During the COVID-19 pandemic, SIR Corp. and its affiliated entities (SIR), operating approximately 60 restaurants, faced operational disruptions due to emergency orders issued by the Ontario government.

These orders, aimed at curbing the spread of the virus, prevented SIR from offering in-person dining, resulting in significant losses, including damage to food and beer stock and overall business setbacks. Seeking compensation for these losses, SIR turned to its insurer, Aviva, under an all-risk insurance policy.

Aviva, however, denied coverage, prompting SIR to pursue legal action. The case went to the Superior Court of Justice in 2022, where SIR faced an unfavorable outcome (see the story published on 24 April 2023). Undeterred, SIR appealed the decision to the Ontario Court of Appeal, contending that the trial judge had committed an extricable legal error in interpreting the policy.

The heart of the matter lays in the interpretation of two crucial clauses within the insurance policy:


“This policy is extended to include the loss sustained by the Insured during the period of time when as a result of a peril insured or threat thereof, ingress to or egress from any part of premises of the Insured or of others is prevented or impaired, including prevention or impairment of such access by any civil or military authority. Maximum 8 weeks.”


“This Policy insures loss, as covered herein, which is sustained by the Insured as a result of damage caused by order of civil or military authority to retard or prevent a conflagration or other catastrophe.”

Both the issues were addressed by the Ontario Court of Appeal in its judgment of 22 November 2023.

The central question for Clause 16 was whether the term “a peril insured or threat thereof” could encompass an order from the Ontario Government. The Court, examining the policy as a whole and its factual context, determined that the policy aimed to protect against risks of direct physical loss or damage. Consequently, it concluded that a “peril insured or threat thereof” must relate to the foundational requirement of the policy—direct physical loss or damage, which had not occurred in the case at hand.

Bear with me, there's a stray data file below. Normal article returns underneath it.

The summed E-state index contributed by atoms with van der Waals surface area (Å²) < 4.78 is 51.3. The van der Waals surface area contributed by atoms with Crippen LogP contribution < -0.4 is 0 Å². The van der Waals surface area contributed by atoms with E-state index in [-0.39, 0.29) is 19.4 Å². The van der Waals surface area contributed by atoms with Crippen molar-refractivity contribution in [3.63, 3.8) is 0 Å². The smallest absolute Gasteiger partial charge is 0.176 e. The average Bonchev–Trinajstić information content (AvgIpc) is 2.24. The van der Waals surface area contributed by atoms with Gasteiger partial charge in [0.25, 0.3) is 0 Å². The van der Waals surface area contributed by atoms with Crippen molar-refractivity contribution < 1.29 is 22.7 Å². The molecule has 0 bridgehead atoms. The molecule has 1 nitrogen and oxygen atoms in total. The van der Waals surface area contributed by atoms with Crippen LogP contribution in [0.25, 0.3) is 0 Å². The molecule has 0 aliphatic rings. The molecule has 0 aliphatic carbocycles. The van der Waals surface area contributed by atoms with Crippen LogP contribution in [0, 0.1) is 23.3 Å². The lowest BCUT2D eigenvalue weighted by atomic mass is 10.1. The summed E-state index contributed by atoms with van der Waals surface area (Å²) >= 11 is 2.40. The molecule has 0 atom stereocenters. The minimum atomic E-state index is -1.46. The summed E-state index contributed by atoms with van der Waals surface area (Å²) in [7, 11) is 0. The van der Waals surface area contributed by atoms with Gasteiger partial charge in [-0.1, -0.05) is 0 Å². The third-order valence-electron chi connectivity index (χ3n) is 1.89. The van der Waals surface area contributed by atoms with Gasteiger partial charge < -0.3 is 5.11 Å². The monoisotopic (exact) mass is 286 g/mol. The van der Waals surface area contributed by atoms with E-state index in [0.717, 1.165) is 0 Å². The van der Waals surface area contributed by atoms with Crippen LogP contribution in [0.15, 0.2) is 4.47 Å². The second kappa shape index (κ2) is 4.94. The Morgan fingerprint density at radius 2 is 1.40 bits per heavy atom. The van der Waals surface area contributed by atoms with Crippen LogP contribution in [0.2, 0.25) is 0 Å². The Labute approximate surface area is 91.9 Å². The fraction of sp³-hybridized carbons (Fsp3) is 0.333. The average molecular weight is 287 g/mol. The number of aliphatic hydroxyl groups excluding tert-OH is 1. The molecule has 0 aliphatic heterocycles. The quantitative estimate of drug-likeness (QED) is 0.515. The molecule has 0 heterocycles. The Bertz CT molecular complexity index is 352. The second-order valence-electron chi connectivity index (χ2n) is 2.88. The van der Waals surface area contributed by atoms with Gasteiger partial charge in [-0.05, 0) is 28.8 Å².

For Clause 14, the key inquiry was whether the COVID-19 pandemic and the government orders could qualify as an “other catastrophe.” The Court emphasized that the term “catastrophe” needed to be understood in the context of large-scale destruction to property, akin to a fire. Alternatively, Clause 14 would require the Government Order to be the direct cause of the sustained damage. The Court, however, found the damage suffered by SIR (food and beer spoilage) to be an indirect result of the Government Order, rendering it non-viable under Clause 14.

Additionally, the Court addressed SIR’s argument of estoppel against Aviva, contending that a previous similar claim for a Jack Astor’s restaurant in St. John’s had been successfully covered. The Court rejected this argument, highlighting the distinction between the nature of the Government Order in St. John’s (related to extreme weather causing physical damage) and the pandemic-related orders related to public safety.

In conclusion, the Ontario Court of Appeal upheld the trial court’s decision, asserting that the insurance policy’s clauses did not cover the losses incurred by SIR during the COVID-19 pandemic.

Full text of the decision available at en